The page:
WVU football: Rules prompt Mountaineers to alter onside kick schemes
MORGANTOWN, W.Va. -- Everyone is so concerned about college football's new kickoff rules and how they'll change the way games are played that they've overlooked a smaller alteration that will change the way games end.
Not only will kickoffs start from the 35-yard line now, touchbacks come out to the 25 and coverage teams have their running starts cut in half to five yards, but onside kicks will vary as well.
The receiving team can now call for a fair catch on a ball that has hit the ground once, which eliminates the most popular way kicking teams had to recover onside kicks.
"That's a very big deal. It's huge," said WVU punter Corey Smith, who mainly handled WVU's kickoffs last season. "It's going to make onside kicks much, much more difficult."
Over the past few years, kickers have become very good at driving the ball into the ground to produce an immediate high hop. It was easy enough to practice that kickers could easily pick out an opponent to target. The kicker's teammates would rush to the predetermined spot to get the ball, or the opponent.
"We could drop it in a hoop," Smith said.
It invited collisions, though, and the NCAA acted to change that. The fair catch prevents someone on the kicking team from interfering with a catch on a one-hop kick. The coverage team also had its runway to the line of scrimmage on any kickoff limited.
The rules reduce the force and the number of collisions, but also give the receiving team another advantage by taking away the kicking team's best chance for a recovered onside kick.
"You've got to come up with something new," said Joe DeForest, WVU's defensive coordinator and a special teams specialist throughout his 11 years at Oklahoma State.
"Fortunately, I've done it differently the past couple of years anyway, but you're going to have to be more creative."
The simplest way around the problem is trying to mimic the old way as much as possible. The receiving team can't signal for a fair catch if a ball bounces twice.
"There's a way you can kick it into the ground where it will hit twice - boom, boom, and the second hop is a big one - and then it's fair game again," DeForest said.
WVU's kickers have been bouncing that idea around, though, and found it's not as easy as it sounds.
"Now you have no control because you have no idea how the ball is going to bounce once you make it hit quickly to get that first bounce," said kicker Tyler Bitancurt, who has been in charge of onside kicks throughout his career. "It could take a big hop. It could roll right into their hands. You'd like to have a little more control in what could be an important situation."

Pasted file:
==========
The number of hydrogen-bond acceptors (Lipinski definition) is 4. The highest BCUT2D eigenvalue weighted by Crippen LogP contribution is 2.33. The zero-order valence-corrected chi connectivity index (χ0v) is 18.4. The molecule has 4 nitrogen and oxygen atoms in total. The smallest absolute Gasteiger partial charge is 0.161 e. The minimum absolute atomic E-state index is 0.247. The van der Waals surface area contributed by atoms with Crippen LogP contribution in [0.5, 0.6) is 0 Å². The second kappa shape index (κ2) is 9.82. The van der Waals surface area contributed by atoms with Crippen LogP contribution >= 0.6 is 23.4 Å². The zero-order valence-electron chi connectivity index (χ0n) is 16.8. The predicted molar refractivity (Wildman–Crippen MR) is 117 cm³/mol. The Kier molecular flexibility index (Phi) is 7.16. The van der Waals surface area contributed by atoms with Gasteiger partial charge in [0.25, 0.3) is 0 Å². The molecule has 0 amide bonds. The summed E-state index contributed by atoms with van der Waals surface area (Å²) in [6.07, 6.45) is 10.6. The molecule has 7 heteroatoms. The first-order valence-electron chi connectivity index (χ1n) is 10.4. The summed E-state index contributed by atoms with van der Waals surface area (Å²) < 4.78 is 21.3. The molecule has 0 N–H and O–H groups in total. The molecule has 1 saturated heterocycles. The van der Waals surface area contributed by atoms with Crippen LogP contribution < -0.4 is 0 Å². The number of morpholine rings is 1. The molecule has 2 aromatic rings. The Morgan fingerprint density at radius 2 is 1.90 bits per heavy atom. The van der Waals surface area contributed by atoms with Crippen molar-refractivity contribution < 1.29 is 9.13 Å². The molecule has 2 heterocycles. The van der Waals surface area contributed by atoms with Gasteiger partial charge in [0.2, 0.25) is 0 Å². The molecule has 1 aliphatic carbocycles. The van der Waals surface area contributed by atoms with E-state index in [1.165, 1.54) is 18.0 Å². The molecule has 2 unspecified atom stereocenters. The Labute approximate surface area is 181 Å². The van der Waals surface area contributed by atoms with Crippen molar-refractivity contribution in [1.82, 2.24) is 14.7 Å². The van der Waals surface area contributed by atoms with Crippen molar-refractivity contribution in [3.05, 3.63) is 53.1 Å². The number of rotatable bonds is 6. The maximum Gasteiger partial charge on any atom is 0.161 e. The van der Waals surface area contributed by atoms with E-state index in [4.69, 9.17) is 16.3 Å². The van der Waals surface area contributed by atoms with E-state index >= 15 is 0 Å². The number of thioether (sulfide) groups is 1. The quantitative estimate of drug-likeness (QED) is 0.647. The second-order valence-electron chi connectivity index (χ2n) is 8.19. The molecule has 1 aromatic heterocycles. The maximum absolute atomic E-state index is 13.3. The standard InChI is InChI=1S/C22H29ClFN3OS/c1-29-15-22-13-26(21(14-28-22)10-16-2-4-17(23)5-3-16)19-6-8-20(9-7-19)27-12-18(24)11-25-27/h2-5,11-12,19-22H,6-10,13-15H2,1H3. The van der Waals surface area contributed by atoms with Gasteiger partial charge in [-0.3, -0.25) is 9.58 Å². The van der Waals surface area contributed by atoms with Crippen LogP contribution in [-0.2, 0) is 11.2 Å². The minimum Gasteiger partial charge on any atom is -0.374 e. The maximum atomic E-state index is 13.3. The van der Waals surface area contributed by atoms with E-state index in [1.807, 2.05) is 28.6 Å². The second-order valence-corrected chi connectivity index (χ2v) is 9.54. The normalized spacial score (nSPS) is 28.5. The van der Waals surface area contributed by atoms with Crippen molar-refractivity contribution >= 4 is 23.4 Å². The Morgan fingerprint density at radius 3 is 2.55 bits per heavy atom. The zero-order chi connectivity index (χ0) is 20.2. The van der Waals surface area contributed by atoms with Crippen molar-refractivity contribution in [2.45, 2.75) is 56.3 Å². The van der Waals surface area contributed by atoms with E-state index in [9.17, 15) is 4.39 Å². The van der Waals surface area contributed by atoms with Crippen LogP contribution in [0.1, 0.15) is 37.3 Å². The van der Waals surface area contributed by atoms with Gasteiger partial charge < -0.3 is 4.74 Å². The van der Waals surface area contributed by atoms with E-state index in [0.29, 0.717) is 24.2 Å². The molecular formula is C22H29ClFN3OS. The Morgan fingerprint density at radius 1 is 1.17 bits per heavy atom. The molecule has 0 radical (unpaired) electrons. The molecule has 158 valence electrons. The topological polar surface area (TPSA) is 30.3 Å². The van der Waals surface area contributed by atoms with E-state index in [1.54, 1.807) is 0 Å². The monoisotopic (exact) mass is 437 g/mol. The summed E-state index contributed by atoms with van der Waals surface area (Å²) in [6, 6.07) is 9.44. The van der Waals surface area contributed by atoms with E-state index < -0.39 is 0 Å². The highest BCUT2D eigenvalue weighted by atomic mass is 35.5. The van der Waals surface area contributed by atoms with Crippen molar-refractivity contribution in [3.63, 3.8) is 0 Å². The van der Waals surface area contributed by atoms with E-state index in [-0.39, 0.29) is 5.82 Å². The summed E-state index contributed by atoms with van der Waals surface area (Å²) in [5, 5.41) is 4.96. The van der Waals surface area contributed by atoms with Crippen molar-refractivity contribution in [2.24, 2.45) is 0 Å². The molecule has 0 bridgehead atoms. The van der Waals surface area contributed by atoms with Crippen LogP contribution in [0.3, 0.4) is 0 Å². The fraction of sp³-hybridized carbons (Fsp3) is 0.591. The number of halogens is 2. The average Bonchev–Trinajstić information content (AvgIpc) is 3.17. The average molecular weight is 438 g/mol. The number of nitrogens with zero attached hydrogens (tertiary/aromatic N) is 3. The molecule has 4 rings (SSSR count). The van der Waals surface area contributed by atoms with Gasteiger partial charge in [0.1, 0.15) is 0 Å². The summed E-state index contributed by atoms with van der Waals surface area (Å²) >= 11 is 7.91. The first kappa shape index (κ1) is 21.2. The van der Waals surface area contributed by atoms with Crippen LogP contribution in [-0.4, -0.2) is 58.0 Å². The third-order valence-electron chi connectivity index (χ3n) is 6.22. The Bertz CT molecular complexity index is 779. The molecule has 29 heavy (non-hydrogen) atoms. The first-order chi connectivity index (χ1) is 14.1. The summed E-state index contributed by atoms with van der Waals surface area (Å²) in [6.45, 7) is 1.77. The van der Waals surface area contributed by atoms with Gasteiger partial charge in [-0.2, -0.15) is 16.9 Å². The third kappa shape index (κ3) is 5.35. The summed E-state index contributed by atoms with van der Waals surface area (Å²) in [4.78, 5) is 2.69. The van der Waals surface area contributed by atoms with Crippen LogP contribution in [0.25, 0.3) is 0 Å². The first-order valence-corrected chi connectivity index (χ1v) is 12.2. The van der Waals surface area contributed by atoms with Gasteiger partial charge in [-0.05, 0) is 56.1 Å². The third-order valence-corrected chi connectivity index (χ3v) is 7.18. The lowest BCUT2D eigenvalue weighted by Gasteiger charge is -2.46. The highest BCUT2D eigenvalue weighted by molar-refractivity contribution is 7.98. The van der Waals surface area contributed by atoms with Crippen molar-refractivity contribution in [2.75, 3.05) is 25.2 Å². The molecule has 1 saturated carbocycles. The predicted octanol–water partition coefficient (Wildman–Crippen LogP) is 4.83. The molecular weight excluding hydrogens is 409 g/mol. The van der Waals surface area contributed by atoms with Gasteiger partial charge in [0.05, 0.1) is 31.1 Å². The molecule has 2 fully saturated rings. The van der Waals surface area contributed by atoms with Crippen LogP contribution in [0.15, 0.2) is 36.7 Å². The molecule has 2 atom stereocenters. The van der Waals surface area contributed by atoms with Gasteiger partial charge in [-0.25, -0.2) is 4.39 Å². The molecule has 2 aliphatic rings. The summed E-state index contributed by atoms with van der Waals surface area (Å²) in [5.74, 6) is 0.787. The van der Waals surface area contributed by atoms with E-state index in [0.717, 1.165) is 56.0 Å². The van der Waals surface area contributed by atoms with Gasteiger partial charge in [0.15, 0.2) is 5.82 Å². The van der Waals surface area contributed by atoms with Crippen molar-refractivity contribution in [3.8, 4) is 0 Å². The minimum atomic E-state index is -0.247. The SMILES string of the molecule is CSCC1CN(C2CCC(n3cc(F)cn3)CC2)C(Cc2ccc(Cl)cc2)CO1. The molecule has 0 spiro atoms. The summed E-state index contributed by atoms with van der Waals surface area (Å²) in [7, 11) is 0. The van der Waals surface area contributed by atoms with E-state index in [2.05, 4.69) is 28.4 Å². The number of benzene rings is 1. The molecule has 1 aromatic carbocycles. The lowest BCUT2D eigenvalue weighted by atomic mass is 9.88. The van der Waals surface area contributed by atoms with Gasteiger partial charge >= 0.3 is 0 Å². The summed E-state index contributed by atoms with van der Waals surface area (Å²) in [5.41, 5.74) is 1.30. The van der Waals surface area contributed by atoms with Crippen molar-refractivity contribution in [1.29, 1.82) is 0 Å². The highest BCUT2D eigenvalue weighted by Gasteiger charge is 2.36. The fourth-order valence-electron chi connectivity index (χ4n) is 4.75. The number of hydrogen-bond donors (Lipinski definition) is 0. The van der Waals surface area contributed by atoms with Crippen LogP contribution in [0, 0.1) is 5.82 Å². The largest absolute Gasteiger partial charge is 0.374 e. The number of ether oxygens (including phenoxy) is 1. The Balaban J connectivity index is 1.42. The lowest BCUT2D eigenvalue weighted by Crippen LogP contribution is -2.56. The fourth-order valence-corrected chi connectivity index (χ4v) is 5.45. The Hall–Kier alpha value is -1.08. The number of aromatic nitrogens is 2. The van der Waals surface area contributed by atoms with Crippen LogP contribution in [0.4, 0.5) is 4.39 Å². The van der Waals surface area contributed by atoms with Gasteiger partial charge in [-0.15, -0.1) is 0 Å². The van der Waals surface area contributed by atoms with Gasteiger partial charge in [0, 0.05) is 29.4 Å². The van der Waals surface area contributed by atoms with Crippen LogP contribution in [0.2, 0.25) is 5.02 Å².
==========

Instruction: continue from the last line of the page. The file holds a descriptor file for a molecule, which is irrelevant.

The other rules that impact onside kicks remain the same and teams can't have fewer than four players on either side of the kicker. DeForest said that while WVU hasn't practiced any of them yet, he has ideas for how to have effective onside kicks. He said they involve shifting and motion, two or three kickers and even a holder who could end up kicking the ball.
"There will be more of a premium on that stuff because you lost what was almost a sure thing in the high one-hopper with the new rules," Smith said.
Even with some trickery in how teams line up or who kicks the ball, the kick has to bounce in such a way that the kicking team can recover it either before or without a fair catch. Smith and Bitancurt can see kickers trying hard squibs or wobbly rollers and hoping for a favorable bounce either to a teammate or off of an opponent.
They think they can also aim the ball at an opponent, though it would be hard to catch someone by surprise in an obvious onside kick situation.
"It's up to us to experiment with it and figure out what works best," Smith said.
No matter the method, it takes away the predictability they once had.
"I foresee how they did it in the old days," Bitancurt said. "You toe-pooch the top and drive it straight down, but is it going to roll straight to them? It might take two or three hops really low and the fourth or fifth hop would go straight up in the air."
The new rules figure to add oddities to onside kicks, but lower the number of recoveries and limit comebacks and crazy finishes. The larger worry is that the changes won't adequately address safety. Players on the kicking team don't get as much of a head start, but they still get one.
"What's five yards at this level?" Smith said. "Guys will still be full-speed."
The rule changes stop players on the kicking teams from blasting the player on the receiving team trying to catch the one-hop kick, but they also invite new danger.
"Say you try a roly poly, slow dribbler," DeForest said. "It goes to a guy who has to put his head down to get it and guys are diving in head-first. Now someone's getting a broken neck. (The rule change is) about safety, sure, but either way, there's not a safe way to do it."
Contact sportswriter Mike Casazza at firstname.lastname@example.org or 304-319-1142. His blog is at blogs.dailymail.com/wvu.